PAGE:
Palaeobiogeographical perspectives on pinus pinea, a controversial and enigmatic mediterranean pine

Rubiales Jimenez, Juan Manuel and García Álvarez, Salvia and Garcia-Amorena Gomez del Moral, Ignacio and Hernandez, L. and Morales del Molino, Cesar and Moreno Amat, Elena and Gómez Manzaneque, Fernando (2011). Palaeobiogeographical perspectives on pinus pinea, a controversial and enigmatic mediterranean pine. In: "5th International Biogeography Society Meeting", 07/01/2011 - 11/01/2011, Creta, Grecia.

Description

Title: Palaeobiogeographical perspectives on pinus pinea, a controversial and enigmatic mediterranean pine
Author/s:
  • Rubiales Jimenez, Juan Manuel
  • García Álvarez, Salvia
  • Garcia-Amorena Gomez del Moral, Ignacio
  • Hernandez, L.
  • Morales del Molino, Cesar
  • Moreno Amat, Elena
  • Gómez Manzaneque, Fernando
Item Type: Presentation at Congress or Conference (Poster)
Event Title: 5th International Biogeography Society Meeting
Event Dates: 07/01/2011 - 11/01/2011
Event Location: Creta, Grecia
Title of Book: Proceedings of 5th International Biogeography Society Meeting
Date: 2011
Subjects:
Faculty: E.T.S.I. Montes (UPM)
Department: Silvopascicultura [hasta 2014]
Creative Commons Licenses: Recognition - No derivative works - Non commercial

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Abstract

The origins of some species of economic importance occurring over the Mediterranean Basin have been a traditional matter of debate that has important implications for land management. The case of Pinus pinea L. (Stone pine) is probably one of the most controversial, due to its documented long-term interaction with humans and its presence as a symbolic tree in certain areas of the Mediterranean (e.g., southwestern Iberia and Tuscany). Among the rest of the Mediterranean pines, several features make this pine unique (it has a characteristic crown shape, an edible kernel, cones that require three years to mature, and a very depauperate genetic diversity across its range). In addition, its palaeoecological information is rather limited, as the taxonomic precision attained by pollen analysts is insufficient for this tree and macroremains (such as kernels or anatomically well preserved wood) are needed to unequivocally detect the species in the fossil record. Recent findings of macrofossils of Pinus pinea in inland Iberia (Duero Basin) extend the late- Holocene range of the species, but the palaeobiogeographical information and the exhaustive genetic data available still suggest a very limited natural area (but still not sufficiently well defined) and a long and intense history of linkage to humans.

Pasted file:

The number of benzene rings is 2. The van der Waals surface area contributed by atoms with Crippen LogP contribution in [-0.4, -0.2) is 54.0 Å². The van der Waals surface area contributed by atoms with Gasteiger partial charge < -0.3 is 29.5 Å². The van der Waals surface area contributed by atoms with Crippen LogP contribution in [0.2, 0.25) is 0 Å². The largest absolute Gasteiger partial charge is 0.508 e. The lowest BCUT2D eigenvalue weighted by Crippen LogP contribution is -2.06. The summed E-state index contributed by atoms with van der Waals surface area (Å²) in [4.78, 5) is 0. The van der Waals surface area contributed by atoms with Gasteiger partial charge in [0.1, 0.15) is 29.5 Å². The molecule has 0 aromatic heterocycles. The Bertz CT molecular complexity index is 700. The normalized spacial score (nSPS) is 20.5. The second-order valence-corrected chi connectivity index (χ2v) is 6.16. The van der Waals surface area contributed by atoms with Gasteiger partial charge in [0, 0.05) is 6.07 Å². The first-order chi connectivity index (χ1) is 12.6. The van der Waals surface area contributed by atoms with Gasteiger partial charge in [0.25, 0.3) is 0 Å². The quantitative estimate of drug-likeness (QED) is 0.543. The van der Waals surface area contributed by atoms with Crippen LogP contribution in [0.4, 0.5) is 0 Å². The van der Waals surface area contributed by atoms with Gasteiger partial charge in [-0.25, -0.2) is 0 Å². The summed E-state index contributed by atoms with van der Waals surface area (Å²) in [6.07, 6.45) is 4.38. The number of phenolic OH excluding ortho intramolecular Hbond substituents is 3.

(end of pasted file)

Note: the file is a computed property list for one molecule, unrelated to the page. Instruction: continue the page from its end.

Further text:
More information

Item ID: 11752
DC Identifier: http://oa.upm.es/11752/
OAI Identifier: oai:oa.upm.es:11752
Deposited by: Memoria Investigacion
Deposited on: 03 Oct 2012 10:28
Last Modified: 22 Sep 2014 10:51
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